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Canadians and the Ethics of Euthanasia

by Rick Blizzard

Americans continue to grapple with the issue of doctor-assisted suicide as the federal government appeals its recent legalization in Oregon. As Oregonians challenged current social standards regarding euthanasia, Gallup took a look at the attitudes of residents of their neighbor 250 miles north.

Canadian Attitudes Toward Doctor-Assisted Suicide

In response to a Gallup poll conducted in January*, 79% of Canadians said they believe that doctors should be allowed to end the life of a patient whose life is immediately threatened by an incurable disease that causes the patient great suffering -- the highest percentage in favor since Gallup began asking the question in 1995. Only 19% of Canadians said they oppose the concept.

Such strong Canadian support for doctor-assisted suicide seems to hinge on whether the question specifies that the patient has an immediately life-threatening disease. When the question is changed to say that the patient has an incurable disease that is not immediately life-threatening, only 61% of Canadians say they believe that a doctor should be allowed to end the patient's life. However, this percentage is also at its highest level since Gallup began asking the question, and up from 54% in 2000.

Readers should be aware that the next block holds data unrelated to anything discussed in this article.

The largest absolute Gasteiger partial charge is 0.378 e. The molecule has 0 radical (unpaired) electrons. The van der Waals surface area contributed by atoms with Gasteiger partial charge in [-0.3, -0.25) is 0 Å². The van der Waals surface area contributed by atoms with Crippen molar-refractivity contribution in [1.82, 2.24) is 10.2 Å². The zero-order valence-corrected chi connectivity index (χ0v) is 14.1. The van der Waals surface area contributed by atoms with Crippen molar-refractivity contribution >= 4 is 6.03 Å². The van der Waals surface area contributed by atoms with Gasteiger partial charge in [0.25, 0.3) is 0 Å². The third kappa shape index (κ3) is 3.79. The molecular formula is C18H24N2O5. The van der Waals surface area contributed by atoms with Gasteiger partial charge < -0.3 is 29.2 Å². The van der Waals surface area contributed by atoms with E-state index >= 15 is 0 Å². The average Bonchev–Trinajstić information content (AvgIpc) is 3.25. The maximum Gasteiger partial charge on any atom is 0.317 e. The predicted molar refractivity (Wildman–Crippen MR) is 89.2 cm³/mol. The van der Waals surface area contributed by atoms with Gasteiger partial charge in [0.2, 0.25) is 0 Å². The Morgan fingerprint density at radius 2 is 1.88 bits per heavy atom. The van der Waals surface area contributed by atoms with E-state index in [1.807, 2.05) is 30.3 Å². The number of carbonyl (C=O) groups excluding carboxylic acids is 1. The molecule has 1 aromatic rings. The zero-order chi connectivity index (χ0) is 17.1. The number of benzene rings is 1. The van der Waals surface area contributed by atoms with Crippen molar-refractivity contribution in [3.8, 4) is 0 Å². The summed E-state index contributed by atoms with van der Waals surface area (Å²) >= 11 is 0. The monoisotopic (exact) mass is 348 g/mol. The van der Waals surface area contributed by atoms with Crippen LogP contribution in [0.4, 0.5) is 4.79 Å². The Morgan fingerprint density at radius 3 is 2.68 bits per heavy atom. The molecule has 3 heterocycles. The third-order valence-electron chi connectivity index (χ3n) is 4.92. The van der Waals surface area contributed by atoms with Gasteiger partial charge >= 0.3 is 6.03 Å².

In drafting potential laws or developing organizational policies after laws are adopted, a key concept for consideration is a patient's expected survival time with an incurable disease. What if the incurable disease is not immediately life-threatening, but imposes severe pain or a non-responsive physical state? How certain are we that a disease is immediately life-threatening? Do we discount a miracle cure? These are tough ethical questions, and Canadian poll results suggest that consensus will be difficult to achieve.

*Results are based on 1,000 telephone interviews with adults, aged 18 and older, conducted Jan. 15-20, 2002. For results based on the total sample of adults, one can say with 95% confidence that the margin of sampling error is ±3%.

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